MediaWatch: May 17, 1999

In This Issue

Sex Lies Draw More News Than Policy Lies; NewsBites; Starr an Abuser, But Clinton No Harasser?; Bias of the Century; NBC's Different Look at Guns

Sex Lies Draw More News Than Policy Lies

When he was forced to respond to press conference inquiries about newspaper scoops on Chinese espionage, Bill Clinton denied any knowledge that espionage occurred on his watch. On March 19, Clinton insisted: "Can I tell you there has been no espionage at the labs since I’ve been President? I can tell you that no one has reported to me that they suspect such a thing has occurred." He repeated later in the same event: "To the best of my knowledge, no one has said anything to me about any espionage which occurred by the Chinese against the labs, during my presidency."

On April 8, Clinton met the press with Chinese premier Zhu Rongji and denied knowledge again: "You know, China is a big country with a big government and I can only say that America is a big country with a big government and occasionally things happen in this government that I don’t know about. And so I think it’s important that we continue the investigation and do our best to find out what happened and I asked for his cooperation." That night, ABC and NBC ran clips of Clinton’s March 19 denial. But with the routine exception of FNC, the network evening and morning shows often failed to follow up when evidence emerged proving his denials were hollow:

April 28: The New York Times reported: "A scientist suspected of spying for China improperly transferred huge amounts of secret data from a computer system at a government laboratory, compromising virtually every nuclear weapon in the United States arsenal, government and lab officials say. The data – millions of lines of computer code that approximate how this country’s atomic warheads work – were downloaded from a computer system at the Los Alamos, N.M., weapons lab that is open only to those with top-level security clearances, according to the officials. The scientist, Wen Ho Lee, then transferred the files to a widely accessible computer network at the lab, where they were stored under other file names, the officials said. The Taiwan-born scientist transferred most of the secret data in 1994 and 1995, officials said."

Coverage of this evidence of espionage during Clinton’s first term? ABC’s World News Tonight aired a full story, the CBS Evening News mentioned it before its own exclusive report on nuclear lab security and CNN’s The World Today aired two reports. NBC aired nothing. None pointed out how the disclosure countered Clinton’s claim.

April 30: The Washington Post front page reported that Congress "erupted" with criticism against the FBI and the Justice Department. "After grilling FBI Director Louis J. Freeh for nearly three hours in a closed-door hearing, members of the Senate Select Committee on Intelligence from both parties appeared equally outraged at what they depicted as lax handling of past and present investigations into suspected leaks of classified data." Coverage? Only CNN aired a story.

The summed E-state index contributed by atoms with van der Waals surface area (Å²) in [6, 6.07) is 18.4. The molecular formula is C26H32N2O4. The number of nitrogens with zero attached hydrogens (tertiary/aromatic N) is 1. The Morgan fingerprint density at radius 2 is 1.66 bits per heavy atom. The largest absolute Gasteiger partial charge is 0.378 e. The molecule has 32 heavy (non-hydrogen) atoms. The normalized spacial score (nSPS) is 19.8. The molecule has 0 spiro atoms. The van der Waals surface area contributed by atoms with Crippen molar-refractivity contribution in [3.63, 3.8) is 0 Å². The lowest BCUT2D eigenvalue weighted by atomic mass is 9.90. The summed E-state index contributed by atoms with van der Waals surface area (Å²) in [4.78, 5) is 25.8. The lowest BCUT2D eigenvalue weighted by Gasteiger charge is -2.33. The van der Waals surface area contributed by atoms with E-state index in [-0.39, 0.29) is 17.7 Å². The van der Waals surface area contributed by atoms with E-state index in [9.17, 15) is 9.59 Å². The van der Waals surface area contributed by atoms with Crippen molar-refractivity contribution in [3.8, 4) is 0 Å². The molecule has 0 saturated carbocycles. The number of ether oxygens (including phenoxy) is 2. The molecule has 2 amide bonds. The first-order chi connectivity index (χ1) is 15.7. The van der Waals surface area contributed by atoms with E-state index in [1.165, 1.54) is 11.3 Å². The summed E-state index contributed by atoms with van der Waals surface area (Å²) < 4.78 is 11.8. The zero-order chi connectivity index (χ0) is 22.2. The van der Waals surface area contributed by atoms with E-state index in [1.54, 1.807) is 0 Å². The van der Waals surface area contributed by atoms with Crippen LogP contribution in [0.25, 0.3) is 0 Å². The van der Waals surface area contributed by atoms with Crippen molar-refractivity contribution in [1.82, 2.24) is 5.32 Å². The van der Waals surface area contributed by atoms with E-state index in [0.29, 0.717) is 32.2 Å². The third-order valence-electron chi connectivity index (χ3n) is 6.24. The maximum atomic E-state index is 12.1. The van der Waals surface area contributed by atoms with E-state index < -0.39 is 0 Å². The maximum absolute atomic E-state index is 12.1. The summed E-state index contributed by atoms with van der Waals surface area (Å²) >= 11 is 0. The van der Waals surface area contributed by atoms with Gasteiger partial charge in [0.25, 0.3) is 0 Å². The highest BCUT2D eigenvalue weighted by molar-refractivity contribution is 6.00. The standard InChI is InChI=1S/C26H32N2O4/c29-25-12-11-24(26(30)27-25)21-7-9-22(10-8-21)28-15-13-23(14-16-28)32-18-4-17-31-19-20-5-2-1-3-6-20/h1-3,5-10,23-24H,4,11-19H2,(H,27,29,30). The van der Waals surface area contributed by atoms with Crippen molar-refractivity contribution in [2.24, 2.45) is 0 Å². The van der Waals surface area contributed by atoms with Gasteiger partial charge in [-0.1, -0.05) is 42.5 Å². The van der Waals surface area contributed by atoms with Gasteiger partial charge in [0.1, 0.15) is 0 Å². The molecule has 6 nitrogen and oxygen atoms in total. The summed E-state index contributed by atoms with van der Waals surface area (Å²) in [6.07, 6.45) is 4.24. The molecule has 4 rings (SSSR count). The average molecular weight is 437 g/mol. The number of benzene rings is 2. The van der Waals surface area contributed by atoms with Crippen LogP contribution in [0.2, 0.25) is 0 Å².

May 2: The New York Times added new details about when the Clinton team learned about espionage: "A secret report to top Clinton administration officials last November warned that China posed an ‘acute intelligence threat’ to the government’s nuclear weapons laboratories and that computer systems at the labs were being constantly penetrated by outsiders.Yet investigators waited until March to search the computer of a scientist at Los Alamos National Laboratory who had been under investigation for nearly three years, suspected of spying for China. And it was not until April that the Energy Department shut down its classified computer systems to impose tighter security over their data....The classified report contains numerous warnings and specific examples showing that outsiders had gained access to the computer systems at [U.S.] weapons labs as recently as June 1998."

Network coverage? Only ABC reported it, for 40 seconds, but did not note it contradicted Clinton’s claims of ignorance.

May 5: The Senate Energy and Natural Resources Committee heard from nuclear lab directors and probed delays in warrants for Wen Ho Lee. The next day’s New York Times story began: "Scientists at the government’s weapons laboratories can still download nuclear secrets onto computer disks and walk out without being checked, the directors of three of the labs told Congress on Wednesday." Network coverage? CBS and NBC aired nothing. ABC’s World News Tonight provided a full story on the China hearing, but Bob Woodruff honed in on FBI bungling on the Lee case and bought the Justice Department’s claim that it twice turned down warrant requests simply "because the evidence against Lee was insufficient."

May 7: Washington Times reporter Bill Gertz summarized a bipartisan congressional finding of damage that was released later that day: "U.S. satellite technology transferred to China in 1995 and 1996 has improved Beijing’s rockets and missiles, according to a report to be released May 7 by the Senate Select Committee on Intelligence. The bipartisan committee report sets out that the Chinese government is engaged in a covert operation aimed at influencing U.S. policies." Network coverage? Only CNN.

May 9: On NBC’s Meet the Press, host Tim Russert forced Energy Secretary Bill Richardson to admit that espionage had occurred "during past administrations and present administrations." Russert exclaimed: "Finally, someone has acknowledged it." Network coverage? Zero, even though the admission made the front page of The Washington Times and The Boston Globe.

May 10: New York Times reporters Jeff Gerth and James Risen expanded on espionage: "A scientist working on a classified Pentagon project in 1997 provided China with secrets about advanced radar technology being developed to track submarines, according to court records and government documents. Submarine detection technology is jealously guarded by the Pentagon because the Navy’s ability to conceal submarines is a crucial military advantage."